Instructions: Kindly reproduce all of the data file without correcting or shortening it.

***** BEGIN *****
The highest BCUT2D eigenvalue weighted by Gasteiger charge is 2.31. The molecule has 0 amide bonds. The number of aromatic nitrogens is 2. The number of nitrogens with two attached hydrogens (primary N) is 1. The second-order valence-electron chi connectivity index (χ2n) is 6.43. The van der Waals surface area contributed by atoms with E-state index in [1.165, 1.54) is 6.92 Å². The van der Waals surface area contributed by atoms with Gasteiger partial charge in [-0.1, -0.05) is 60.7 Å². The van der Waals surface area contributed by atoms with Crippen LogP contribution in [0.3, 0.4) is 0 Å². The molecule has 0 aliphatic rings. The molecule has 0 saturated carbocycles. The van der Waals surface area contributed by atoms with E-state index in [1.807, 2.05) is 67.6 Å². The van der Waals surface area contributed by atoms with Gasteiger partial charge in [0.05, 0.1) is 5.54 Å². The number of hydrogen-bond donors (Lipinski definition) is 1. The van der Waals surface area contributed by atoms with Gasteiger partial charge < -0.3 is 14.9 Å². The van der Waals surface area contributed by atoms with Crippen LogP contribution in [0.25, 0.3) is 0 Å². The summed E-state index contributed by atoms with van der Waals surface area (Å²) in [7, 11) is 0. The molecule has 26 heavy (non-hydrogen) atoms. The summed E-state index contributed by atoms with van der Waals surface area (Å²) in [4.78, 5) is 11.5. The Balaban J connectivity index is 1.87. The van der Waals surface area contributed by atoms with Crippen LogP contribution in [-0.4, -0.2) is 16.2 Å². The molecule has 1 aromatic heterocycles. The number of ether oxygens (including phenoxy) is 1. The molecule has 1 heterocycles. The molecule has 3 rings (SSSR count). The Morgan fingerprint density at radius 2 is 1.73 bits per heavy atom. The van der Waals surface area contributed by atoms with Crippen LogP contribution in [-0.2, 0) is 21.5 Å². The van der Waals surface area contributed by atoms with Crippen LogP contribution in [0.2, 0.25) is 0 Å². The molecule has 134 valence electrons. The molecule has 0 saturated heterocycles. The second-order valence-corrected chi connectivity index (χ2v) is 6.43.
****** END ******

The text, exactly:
The highest BCUT2D eigenvalue weighted by Gasteiger charge is 2.31. The molecule has 0 amide bonds. The number of aromatic nitrogens is 2. The number of nitrogens with two attached hydrogens (primary N) is 1. The second-order valence-electron chi connectivity index (χ2n) is 6.43. The van der Waals surface area contributed by atoms with E-state index in [1.165, 1.54) is 6.92 Å². The van der Waals surface area contributed by atoms with Gasteiger partial charge in [-0.1, -0.05) is 60.7 Å². The van der Waals surface area contributed by atoms with Crippen LogP contribution in [0.3, 0.4) is 0 Å². The molecule has 0 aliphatic rings. The molecule has 0 saturated carbocycles. The van der Waals surface area contributed by atoms with E-state index in [1.807, 2.05) is 67.6 Å². The van der Waals surface area contributed by atoms with Gasteiger partial charge in [0.05, 0.1) is 5.54 Å². The number of hydrogen-bond donors (Lipinski definition) is 1. The van der Waals surface area contributed by atoms with Gasteiger partial charge < -0.3 is 14.9 Å². The van der Waals surface area contributed by atoms with Crippen LogP contribution in [0.25, 0.3) is 0 Å². The summed E-state index contributed by atoms with van der Waals surface area (Å²) in [7, 11) is 0. The molecule has 26 heavy (non-hydrogen) atoms. The summed E-state index contributed by atoms with van der Waals surface area (Å²) in [4.78, 5) is 11.5. The Balaban J connectivity index is 1.87. The van der Waals surface area contributed by atoms with Crippen LogP contribution in [-0.4, -0.2) is 16.2 Å². The molecule has 1 aromatic heterocycles. The number of ether oxygens (including phenoxy) is 1. The molecule has 1 heterocycles. The molecule has 3 rings (SSSR count). The Morgan fingerprint density at radius 2 is 1.73 bits per heavy atom. The van der Waals surface area contributed by atoms with Crippen LogP contribution in [-0.2, 0) is 21.5 Å². The van der Waals surface area contributed by atoms with Crippen LogP contribution in [0.2, 0.25) is 0 Å². The molecule has 134 valence electrons. The molecule has 0 saturated heterocycles. The second-order valence-corrected chi connectivity index (χ2v) is 6.43.